Monocle and Strategy & Tactics

The masthead of our blog at Life in the Great Midwest used to say that we “shill for no one” and it is true, no one that pays us, at least. But Dan and I are big fans of the magazine “Monocle“. Monocle covers obscure topics – the first magazine covered the modern Japanese navy (which is why I picked up the initial issue on the spot and wrote about it here). The magazine has beautiful pictures from expert photographers and covers topics like the Falklands, Iceland, and other interesting spots around the globe. Fashion and art are also frequent and well-written topics.

I heard that Monocle was going to open stores so I stopped and took a photo as I walked past this shop in London. Unfortunately it was closed at the time but I wish them the best in their stand-alone stores. Dan bought me a subscription to Monocle for xmas which was much appreciated. I send the issues on to my nephew at college when I am done – even if he doesn’t read them he will look cultured to whomever he brings back to his cinder-block dorm room.

Another favorite of the blog is the magazine Strategy and Tactics. This magazine covers military topics from the ancient world to WW2 to today. Every year when I renew my subscription I also buy one for Dan and now Gerry, as well (he might be wondering why that shows up in his mailbox every month). The magazine came from the era of physical (not PC) war games and they used to put a game in every issue – but now most of the magazine focuses on relevant articles.

I particularly like the “for your information” column where individuals write pithy articles of 2000 words or less on topics that I, at least, find fascinating. Here are some highlights from the latest issue:

– the statistic that 2008 was the first year that the US air force added more pilot less drones to the armory than manned aircraft
– an article about how the Israeli army used armored bulldozers to level enemy strong points in their wars in Gaza
– A very good article on Gerald Bull, the artillery genius who designed a long range 155mm cannon and worked on a gun large enough to launch satellites into orbit – he was assassinated (likely by the Mossad) as he worked on a project for Saddam
– an article about the survival of the battle cruiser Seydlitz, which barely escaped sinking after Jutland in 1916

It helps that I already know a lot about these topics, I guess (I added the part about Bull and the Mossad from my general knowledge – I think when he was shot he had tens of thousands of dollars on him that was untouched, which you’d figure an average assassin would have taken).

If you have some time I’d check out both of these interesting magazines. If anyone has shopped at the Monocle store, pop in a comment.

Cross posted at LITGM

7 thoughts on “Monocle and Strategy & Tactics”

  1. I used to get S&T back in the old days (late 1970s), when it had a game in it. I recall in particular Kharkov, which was based on the Panzergruppe Guderian game system. It was a good, balanced game. It is good to see the magazine lives on.

  2. I was at the Monocle store last week in London, it’s tiny and doesn’t offer a whole lot. The day I went was when the new newest issue came out w/a cover story on the Danish navy on pirate patrol. A lot of the Monocle branded products are on sale and back issues but nothing too special. They do give a little London tip sheet for some of their favorites, including the natural foods store up the street which I also thought was great for lunch. LA store is supposedly open now.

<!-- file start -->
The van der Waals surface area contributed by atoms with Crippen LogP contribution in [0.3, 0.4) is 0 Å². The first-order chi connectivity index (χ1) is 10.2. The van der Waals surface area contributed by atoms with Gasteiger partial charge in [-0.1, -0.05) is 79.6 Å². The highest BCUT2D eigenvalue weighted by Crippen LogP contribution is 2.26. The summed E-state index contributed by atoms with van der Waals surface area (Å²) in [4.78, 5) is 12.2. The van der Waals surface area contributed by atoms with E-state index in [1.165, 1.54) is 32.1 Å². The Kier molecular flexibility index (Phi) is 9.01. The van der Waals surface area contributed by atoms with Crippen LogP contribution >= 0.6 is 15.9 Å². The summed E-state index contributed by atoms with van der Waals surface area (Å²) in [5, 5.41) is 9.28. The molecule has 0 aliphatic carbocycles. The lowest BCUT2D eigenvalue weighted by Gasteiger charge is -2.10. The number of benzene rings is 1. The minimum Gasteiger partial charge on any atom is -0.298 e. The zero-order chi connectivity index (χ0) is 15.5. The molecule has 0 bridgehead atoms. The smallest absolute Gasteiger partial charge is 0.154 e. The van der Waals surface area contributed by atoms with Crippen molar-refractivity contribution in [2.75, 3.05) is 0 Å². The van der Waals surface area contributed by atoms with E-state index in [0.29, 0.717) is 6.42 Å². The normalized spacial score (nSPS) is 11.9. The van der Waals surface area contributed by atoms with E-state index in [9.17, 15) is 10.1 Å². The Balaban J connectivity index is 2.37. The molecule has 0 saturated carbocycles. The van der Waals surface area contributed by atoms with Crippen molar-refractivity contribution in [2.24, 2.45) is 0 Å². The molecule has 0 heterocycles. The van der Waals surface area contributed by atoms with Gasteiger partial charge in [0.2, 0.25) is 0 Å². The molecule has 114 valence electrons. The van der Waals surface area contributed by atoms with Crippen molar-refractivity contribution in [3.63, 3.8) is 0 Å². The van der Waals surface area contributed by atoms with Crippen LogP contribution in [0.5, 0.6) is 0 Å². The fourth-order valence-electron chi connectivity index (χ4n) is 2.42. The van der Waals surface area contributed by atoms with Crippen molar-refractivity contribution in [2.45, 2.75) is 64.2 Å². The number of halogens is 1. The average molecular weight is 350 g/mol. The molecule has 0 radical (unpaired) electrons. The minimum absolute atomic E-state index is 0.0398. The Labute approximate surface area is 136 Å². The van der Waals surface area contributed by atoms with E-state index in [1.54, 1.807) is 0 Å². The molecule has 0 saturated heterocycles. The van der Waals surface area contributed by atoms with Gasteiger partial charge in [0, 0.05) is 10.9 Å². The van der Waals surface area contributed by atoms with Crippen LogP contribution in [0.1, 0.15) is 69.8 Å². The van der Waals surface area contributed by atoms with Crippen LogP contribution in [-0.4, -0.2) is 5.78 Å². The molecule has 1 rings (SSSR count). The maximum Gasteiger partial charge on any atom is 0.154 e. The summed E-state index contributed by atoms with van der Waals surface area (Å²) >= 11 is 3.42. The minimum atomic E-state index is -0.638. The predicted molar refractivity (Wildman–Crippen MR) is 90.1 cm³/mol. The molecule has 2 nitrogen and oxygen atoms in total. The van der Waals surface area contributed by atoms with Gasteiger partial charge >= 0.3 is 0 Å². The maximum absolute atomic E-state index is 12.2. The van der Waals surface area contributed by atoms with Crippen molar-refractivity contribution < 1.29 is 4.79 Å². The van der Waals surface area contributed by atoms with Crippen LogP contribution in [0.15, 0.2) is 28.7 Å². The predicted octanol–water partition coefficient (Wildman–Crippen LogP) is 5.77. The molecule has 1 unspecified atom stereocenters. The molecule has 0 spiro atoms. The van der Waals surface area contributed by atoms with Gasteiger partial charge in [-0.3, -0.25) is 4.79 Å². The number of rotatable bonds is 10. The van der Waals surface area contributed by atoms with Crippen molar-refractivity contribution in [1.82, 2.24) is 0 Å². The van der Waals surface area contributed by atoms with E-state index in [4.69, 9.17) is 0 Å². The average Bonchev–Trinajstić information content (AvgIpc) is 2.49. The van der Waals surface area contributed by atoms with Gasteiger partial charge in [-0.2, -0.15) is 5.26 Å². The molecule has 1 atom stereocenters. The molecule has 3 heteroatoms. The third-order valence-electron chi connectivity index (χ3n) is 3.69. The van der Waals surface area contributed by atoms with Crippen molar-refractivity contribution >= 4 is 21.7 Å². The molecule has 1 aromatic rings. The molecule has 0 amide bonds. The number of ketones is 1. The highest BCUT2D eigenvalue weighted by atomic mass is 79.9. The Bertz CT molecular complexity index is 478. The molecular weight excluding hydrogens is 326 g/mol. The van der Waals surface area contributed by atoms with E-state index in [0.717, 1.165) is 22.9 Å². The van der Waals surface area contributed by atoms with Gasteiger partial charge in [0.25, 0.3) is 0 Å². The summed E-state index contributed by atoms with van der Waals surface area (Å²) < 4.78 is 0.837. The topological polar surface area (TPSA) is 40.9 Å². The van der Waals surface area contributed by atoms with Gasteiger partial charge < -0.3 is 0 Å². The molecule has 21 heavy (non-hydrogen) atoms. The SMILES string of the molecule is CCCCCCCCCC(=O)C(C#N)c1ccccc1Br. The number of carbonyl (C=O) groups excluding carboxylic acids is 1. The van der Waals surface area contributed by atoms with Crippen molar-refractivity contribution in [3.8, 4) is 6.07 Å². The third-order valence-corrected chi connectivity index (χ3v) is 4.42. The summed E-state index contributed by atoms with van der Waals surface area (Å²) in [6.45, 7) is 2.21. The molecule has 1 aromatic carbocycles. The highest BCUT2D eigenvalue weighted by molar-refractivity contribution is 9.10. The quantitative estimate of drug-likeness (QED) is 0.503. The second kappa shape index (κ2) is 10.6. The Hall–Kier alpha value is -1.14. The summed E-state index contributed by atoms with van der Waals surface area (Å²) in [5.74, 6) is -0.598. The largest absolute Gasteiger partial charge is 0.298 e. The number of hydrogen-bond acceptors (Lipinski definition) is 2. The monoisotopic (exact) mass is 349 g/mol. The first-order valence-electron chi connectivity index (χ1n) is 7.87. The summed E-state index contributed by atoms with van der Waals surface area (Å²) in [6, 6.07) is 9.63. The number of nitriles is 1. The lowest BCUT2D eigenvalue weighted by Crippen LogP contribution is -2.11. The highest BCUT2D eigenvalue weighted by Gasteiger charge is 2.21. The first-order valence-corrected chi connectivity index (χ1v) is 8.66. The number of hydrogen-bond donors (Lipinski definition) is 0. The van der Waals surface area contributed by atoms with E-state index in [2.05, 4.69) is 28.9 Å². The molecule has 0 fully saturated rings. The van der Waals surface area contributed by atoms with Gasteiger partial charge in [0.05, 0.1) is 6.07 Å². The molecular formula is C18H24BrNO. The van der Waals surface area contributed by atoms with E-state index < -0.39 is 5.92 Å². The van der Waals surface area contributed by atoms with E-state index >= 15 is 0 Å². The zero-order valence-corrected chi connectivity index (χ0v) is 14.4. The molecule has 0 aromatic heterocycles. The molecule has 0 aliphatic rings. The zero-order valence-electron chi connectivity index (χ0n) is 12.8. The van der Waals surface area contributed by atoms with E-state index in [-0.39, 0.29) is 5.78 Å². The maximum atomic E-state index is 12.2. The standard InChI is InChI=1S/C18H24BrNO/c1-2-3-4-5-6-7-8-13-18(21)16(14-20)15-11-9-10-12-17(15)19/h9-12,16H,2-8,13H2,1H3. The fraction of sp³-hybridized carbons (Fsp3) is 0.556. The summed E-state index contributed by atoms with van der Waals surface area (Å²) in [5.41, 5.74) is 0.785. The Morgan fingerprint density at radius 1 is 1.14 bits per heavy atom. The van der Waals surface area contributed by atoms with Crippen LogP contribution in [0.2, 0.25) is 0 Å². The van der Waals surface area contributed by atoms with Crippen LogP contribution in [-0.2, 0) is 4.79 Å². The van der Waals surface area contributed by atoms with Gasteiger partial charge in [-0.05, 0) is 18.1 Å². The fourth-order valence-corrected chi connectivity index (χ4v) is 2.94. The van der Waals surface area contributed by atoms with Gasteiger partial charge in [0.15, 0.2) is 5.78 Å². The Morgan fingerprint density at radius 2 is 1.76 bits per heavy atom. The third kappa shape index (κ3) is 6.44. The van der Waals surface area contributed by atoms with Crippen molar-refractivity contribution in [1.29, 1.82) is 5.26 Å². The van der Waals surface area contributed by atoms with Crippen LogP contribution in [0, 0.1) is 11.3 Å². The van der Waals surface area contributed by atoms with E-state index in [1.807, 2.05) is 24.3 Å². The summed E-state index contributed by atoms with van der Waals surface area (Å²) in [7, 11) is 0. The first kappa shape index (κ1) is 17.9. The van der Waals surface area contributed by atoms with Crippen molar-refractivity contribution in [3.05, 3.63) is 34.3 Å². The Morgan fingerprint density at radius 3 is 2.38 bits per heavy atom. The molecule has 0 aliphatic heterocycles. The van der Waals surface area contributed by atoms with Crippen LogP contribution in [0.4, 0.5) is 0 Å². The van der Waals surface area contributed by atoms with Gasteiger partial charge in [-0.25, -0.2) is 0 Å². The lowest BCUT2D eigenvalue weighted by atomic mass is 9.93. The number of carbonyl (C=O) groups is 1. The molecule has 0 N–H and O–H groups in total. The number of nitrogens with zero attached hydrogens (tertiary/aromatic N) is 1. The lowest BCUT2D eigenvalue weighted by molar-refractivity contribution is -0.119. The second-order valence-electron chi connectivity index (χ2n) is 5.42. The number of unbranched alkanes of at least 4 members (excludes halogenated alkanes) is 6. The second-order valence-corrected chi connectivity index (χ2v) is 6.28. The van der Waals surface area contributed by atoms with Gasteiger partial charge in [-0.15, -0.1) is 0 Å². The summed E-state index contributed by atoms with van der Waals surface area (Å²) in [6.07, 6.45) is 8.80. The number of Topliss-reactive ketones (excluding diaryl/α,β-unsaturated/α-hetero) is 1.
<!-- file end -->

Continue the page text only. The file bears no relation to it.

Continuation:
3. Yes, takes me back. I had a “lifetime subscription” to the old S&T which obviously doesn’t include me in the new version . . . too bad. I remember showing the articles to my undersgrad history prof who was impressed.

    Particularly interested in the story of SMS Seydlitz as one might expect . . . took a hell of a pounding at Skaggerak but got home under her own steam.

  4. Seydlitz went backwards to get into port because it was taking on so much water they couldn’t make headway after flooding the main gun magazines to foil an explosion such as one that detonated the British battlecruisers that day. The Germans had excellent damage control for the day.

  5. I do not have any of those games anymore, either.

    There was one called Fulda Gap. It was almost impossible to actually play, it was so huge and complicated. We tried to do it, though.

    I used to like October War, too.

    And Firefight, where your NATO guys were always absurdly outnumbered by the Soviet stuff coming in off the Eastern edge of the hex map. You could sometimes kill enough of them with long range TOW and tank main gun fire to win on points. I remember one scenario where I would have a bunch of dismounted infantry dug in next to a crossroads the Russians had to drive through. Some of them would still be alive after getting plastered by the artillery barrage that preceded the tanks coming through. Once I had twelve guys (three counters each with a four man fireteams) knock out all the Russian tanks with LAW rockets. The kid playing the Russians couldn’t believe it. I kept making my die toss that I had another LAW left. It was like the Alamo, or Bastogne. I remember a bunch of people hunched over as I made each die toss and cheering when it came up. We were at the public library and the librarian had to come over and shush us.

    Ah, the (few) happy memories of an adolsecent geek.

    Good times, man.

  6. “There seems to be something wrong with our bloody ships today…”

    Admiral David Beatty at Jutland, May 31, 1916, after watching the second Royal Navy battlecruiser blow up within half an hour.

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